why make bacon at home?

why make bacon at home? (Reasons to avoid store-bought)

There are a ton of benefits to making your own bacon rather than purchasing it.
First off, you often have a choice in how to slice it and the flavor is generally much better.
Freeze the bacon to make it simpler to slice into the thin, crispy breakfast strips that are so popular in the United States. Alternately, you might make lardons out of your bacon—tiny, somewhat chewy strips or dice of cooked bacon that the French use to enhance substantial meals like coq au vin.
You’ve probably noticed by now how essential it is to me to have a say in the ingredients that go into my cuisine. Instead of buying bacon, I may choose whether or not to add curing salt (nitrite). And I always have the option to select pork bellies from a pastured, organically fed pig that wasn’t given antibiotics or hormone injections.
The majority of bacon that is sold in the US is first sugar-and-salt cured, then it is smoked. But smoking is prohibited in many other nations. With handmade bacon, the last smoking process is a matter of taste rather than preservation, and you may choose to perform it or not. All bacon, whether smoked or unsmoked, is cooked after being salted, but it has to be heated again before being served.


  1. Choose a pork belly that is about half fat and half lean meat, around 2-3 pounds.
  2. 1/4 cup molasses or maple syrup + 1/2 cup brown sugar or 1/4 cup granulated sugar
  3. 12 cup of medium-fine, non-iodized salt, such as kosher salt.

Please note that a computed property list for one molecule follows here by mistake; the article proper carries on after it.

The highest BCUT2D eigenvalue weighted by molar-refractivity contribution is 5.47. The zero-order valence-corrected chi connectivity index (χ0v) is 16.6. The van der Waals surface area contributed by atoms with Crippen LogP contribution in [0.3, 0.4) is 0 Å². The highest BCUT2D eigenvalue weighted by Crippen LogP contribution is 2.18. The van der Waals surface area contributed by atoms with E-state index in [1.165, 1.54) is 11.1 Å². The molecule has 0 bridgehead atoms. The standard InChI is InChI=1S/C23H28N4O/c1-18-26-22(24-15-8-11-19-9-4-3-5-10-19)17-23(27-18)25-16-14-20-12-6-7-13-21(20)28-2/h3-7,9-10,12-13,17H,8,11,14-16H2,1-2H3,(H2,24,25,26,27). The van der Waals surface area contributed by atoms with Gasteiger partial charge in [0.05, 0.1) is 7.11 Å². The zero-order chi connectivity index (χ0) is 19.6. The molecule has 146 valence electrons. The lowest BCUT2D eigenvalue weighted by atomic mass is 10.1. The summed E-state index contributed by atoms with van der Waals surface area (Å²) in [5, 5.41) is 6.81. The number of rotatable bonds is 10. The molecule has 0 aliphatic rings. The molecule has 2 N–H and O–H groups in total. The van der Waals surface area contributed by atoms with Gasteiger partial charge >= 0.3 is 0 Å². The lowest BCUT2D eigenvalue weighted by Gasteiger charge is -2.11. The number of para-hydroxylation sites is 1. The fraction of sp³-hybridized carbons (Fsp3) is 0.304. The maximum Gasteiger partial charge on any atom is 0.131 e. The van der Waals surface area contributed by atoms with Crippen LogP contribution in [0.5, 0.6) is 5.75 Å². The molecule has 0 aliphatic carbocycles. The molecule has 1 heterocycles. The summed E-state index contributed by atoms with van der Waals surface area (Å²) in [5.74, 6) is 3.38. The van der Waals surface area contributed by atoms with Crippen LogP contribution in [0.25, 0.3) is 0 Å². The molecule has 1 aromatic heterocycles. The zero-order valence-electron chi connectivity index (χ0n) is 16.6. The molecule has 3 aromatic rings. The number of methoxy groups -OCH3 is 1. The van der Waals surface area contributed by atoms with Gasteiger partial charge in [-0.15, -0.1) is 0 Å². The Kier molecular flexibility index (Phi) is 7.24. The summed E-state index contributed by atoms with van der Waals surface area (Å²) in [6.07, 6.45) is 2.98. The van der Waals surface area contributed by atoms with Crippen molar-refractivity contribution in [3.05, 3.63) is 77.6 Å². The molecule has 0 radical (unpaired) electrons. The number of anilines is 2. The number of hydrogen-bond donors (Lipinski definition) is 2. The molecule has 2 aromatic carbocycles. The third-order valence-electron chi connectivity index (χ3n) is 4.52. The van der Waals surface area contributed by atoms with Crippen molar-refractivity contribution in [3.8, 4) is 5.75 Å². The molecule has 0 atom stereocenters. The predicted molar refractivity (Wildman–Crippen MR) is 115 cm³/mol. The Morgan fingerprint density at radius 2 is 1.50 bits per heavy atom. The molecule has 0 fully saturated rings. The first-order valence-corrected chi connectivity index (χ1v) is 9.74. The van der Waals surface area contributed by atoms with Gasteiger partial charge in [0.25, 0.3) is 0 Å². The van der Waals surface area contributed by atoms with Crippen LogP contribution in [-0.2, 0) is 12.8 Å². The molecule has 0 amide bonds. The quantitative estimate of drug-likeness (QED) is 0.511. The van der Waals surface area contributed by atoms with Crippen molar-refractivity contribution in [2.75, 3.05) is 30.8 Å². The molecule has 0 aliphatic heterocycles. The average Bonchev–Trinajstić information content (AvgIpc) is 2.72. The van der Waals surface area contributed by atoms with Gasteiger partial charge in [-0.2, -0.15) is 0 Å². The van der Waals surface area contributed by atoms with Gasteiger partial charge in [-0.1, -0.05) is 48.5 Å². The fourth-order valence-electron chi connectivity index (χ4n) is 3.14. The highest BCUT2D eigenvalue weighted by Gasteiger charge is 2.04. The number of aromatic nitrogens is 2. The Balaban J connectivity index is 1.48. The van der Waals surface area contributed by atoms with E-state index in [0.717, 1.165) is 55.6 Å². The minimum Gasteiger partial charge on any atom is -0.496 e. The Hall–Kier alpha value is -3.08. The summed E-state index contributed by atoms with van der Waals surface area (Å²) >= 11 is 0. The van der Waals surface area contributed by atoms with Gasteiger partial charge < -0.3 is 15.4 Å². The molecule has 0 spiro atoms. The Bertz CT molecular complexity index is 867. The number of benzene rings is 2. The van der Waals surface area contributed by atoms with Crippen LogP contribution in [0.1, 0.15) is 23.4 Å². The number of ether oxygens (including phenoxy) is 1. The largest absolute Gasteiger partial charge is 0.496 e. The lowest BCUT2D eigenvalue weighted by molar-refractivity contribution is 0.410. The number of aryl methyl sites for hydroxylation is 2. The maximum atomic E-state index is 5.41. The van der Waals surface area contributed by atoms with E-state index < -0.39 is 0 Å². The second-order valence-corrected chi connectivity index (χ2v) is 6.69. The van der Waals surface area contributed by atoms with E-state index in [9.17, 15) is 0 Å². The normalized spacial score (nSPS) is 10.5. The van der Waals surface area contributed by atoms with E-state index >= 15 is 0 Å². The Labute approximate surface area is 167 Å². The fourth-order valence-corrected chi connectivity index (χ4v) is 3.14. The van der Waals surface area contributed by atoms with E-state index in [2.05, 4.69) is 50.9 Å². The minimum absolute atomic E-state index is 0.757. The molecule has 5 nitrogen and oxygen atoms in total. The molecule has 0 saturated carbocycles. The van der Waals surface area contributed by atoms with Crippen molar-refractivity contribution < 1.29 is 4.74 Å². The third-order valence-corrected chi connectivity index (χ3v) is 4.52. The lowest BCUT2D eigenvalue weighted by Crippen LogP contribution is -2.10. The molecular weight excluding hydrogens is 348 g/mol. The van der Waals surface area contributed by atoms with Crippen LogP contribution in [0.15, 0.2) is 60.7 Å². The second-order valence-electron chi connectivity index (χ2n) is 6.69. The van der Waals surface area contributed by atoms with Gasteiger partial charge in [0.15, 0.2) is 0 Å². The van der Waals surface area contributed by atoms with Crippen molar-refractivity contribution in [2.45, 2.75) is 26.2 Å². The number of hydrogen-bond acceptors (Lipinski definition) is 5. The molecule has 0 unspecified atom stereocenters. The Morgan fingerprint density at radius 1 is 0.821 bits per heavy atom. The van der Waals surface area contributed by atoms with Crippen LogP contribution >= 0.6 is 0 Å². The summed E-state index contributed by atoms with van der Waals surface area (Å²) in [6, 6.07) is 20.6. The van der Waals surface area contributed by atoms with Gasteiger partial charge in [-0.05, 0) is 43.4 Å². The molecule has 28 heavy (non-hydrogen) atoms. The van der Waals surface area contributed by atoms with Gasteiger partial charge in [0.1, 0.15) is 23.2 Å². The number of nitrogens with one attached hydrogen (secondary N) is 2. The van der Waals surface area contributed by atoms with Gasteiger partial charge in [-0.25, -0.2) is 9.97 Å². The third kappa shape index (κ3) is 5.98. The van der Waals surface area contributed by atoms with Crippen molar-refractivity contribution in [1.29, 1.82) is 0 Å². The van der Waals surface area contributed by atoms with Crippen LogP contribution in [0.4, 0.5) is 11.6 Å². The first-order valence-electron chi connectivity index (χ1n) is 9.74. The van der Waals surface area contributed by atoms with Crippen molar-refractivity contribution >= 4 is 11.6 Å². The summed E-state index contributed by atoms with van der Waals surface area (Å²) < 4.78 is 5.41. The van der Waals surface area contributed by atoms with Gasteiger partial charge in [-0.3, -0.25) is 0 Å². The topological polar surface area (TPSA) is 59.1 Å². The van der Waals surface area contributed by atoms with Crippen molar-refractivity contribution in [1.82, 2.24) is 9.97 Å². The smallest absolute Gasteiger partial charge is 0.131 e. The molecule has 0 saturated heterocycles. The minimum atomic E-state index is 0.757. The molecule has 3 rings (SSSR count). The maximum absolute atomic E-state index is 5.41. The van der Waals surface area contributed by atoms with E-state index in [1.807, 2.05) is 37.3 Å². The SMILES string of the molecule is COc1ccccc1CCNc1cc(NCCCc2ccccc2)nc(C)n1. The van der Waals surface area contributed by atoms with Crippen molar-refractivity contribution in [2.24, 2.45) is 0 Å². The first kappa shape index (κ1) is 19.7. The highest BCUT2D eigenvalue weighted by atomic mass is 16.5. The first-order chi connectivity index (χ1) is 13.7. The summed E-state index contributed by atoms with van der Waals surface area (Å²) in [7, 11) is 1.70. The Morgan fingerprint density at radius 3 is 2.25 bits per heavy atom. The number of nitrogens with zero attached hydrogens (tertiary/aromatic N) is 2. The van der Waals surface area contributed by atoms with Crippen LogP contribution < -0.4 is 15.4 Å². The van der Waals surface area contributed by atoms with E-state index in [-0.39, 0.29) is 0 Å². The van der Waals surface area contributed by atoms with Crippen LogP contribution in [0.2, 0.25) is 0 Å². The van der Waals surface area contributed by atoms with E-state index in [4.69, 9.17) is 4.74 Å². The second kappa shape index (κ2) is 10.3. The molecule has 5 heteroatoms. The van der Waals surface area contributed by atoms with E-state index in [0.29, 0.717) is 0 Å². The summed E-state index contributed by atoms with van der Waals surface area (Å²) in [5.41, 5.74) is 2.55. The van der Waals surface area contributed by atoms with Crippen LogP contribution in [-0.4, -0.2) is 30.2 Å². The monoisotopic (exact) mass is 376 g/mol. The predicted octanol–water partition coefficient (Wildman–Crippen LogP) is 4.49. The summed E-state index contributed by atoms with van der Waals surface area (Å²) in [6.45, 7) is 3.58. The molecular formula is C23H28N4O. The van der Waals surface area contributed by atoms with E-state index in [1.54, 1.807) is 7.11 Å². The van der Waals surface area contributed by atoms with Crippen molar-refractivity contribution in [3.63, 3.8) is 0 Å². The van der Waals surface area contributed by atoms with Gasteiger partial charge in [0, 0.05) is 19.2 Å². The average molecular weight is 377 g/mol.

4. freshly ground black pepper, 1 teaspoon
  5. a quarter-teaspoon of curing salt, if desired (optional)
  6. A meat thermometer, GEAR
  7. (Optional) Smoker To obtain that smoked bacon taste both with and without a smoker, see step 6.)


  1. Wash the pork belly in cold water, then pat it dry with paper towels or a clean dishcloth. Leave the thick rind-like skin on one side of the pork belly for the time being.
  2. In a large bowl, combine the salt, pepper, and sugar (or sugar with molasses or maple syrup). Use your meticulously clean hands to rub the cure into the pork belly before adding it.
  3. Place the pork belly and any remaining curing ingredients in a food container or bag that can be sealed. For 7 to 14 days, place it in the refrigerator with a seal. Every other day, flip the pork belly over to reapply the curing mixture. When the bacon has a considerably harder consistency than when it began and has no soft patches, it has finished curing.
  4. After giving the bacon a cold water rinse, pat it dry. Unsmoked bacon should be placed on a rack that has been placed in a baking dish. The bacon should be roasted in a 200°F oven until it reaches 150°F internally. About two hours will pass throughout this.
  5. Trim the skin off the pork belly immediately, while it’s still hot. Once the bacon has cooled to room temperature, you may keep it in the fridge for up to 3 weeks or the freezer for up to a year by wrapping it tightly.
  6. There are two methods to prepare smoked bacon:
  7. There are two methods to prepare smoked bacon:
    If you have a smoker, you may skip step 4 and instead leave the bacon in the refrigerator overnight, uncovered, to dry out. The cured pig belly should be hot smoked the next day at around 200°F until it achieves a temperature of 150°F within. For the finest taste, use apple or pear wood from a fruit tree, such as hickory.
    If you don’t have a smoker, you may “cheat” and use liquid smoke to acquire the smoked taste. Just bake the bacon in the oven as described above for unsmoked bacon. Take the bacon out of the oven as soon as the internal temperature reaches 150°F and immediately liquid smoke all sides of it.

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